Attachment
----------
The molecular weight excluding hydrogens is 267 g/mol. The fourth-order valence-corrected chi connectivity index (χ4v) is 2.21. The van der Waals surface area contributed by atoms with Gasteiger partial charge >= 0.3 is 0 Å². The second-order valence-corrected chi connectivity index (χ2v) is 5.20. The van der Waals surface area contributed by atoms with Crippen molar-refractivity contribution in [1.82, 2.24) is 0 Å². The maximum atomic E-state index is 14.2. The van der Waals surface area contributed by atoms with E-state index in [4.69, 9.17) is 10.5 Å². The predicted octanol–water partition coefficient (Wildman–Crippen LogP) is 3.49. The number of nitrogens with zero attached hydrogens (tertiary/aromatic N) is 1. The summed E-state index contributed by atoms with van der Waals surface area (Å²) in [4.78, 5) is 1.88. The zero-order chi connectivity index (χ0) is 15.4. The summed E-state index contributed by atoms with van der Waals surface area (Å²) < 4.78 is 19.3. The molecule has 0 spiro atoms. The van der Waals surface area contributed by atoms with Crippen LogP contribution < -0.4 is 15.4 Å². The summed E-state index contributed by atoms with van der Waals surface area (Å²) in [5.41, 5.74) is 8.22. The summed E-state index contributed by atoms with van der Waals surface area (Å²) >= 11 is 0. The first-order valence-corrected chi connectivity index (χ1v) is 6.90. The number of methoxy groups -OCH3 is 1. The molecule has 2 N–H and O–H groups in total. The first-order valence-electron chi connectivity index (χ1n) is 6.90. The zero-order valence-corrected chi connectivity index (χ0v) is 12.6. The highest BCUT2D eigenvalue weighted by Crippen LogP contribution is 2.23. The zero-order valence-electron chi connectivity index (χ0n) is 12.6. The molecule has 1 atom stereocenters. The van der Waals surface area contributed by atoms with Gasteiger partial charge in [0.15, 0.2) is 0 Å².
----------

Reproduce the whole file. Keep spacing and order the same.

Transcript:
The molecular weight excluding hydrogens is 267 g/mol. The fourth-order valence-corrected chi connectivity index (χ4v) is 2.21. The van der Waals surface area contributed by atoms with Gasteiger partial charge >= 0.3 is 0 Å². The second-order valence-corrected chi connectivity index (χ2v) is 5.20. The van der Waals surface area contributed by atoms with Crippen molar-refractivity contribution in [1.82, 2.24) is 0 Å². The maximum atomic E-state index is 14.2. The van der Waals surface area contributed by atoms with E-state index in [4.69, 9.17) is 10.5 Å². The predicted octanol–water partition coefficient (Wildman–Crippen LogP) is 3.49. The number of nitrogens with zero attached hydrogens (tertiary/aromatic N) is 1. The summed E-state index contributed by atoms with van der Waals surface area (Å²) in [4.78, 5) is 1.88. The zero-order chi connectivity index (χ0) is 15.4. The summed E-state index contributed by atoms with van der Waals surface area (Å²) < 4.78 is 19.3. The molecule has 0 spiro atoms. The van der Waals surface area contributed by atoms with Crippen LogP contribution < -0.4 is 15.4 Å². The summed E-state index contributed by atoms with van der Waals surface area (Å²) in [5.41, 5.74) is 8.22. The summed E-state index contributed by atoms with van der Waals surface area (Å²) >= 11 is 0. The first-order valence-corrected chi connectivity index (χ1v) is 6.90. The number of methoxy groups -OCH3 is 1. The molecule has 2 N–H and O–H groups in total. The first-order valence-electron chi connectivity index (χ1n) is 6.90. The zero-order valence-corrected chi connectivity index (χ0v) is 12.6. The highest BCUT2D eigenvalue weighted by Crippen LogP contribution is 2.23. The zero-order valence-electron chi connectivity index (χ0n) is 12.6. The molecule has 1 atom stereocenters. The van der Waals surface area contributed by atoms with Gasteiger partial charge in [0.15, 0.2) is 0 Å².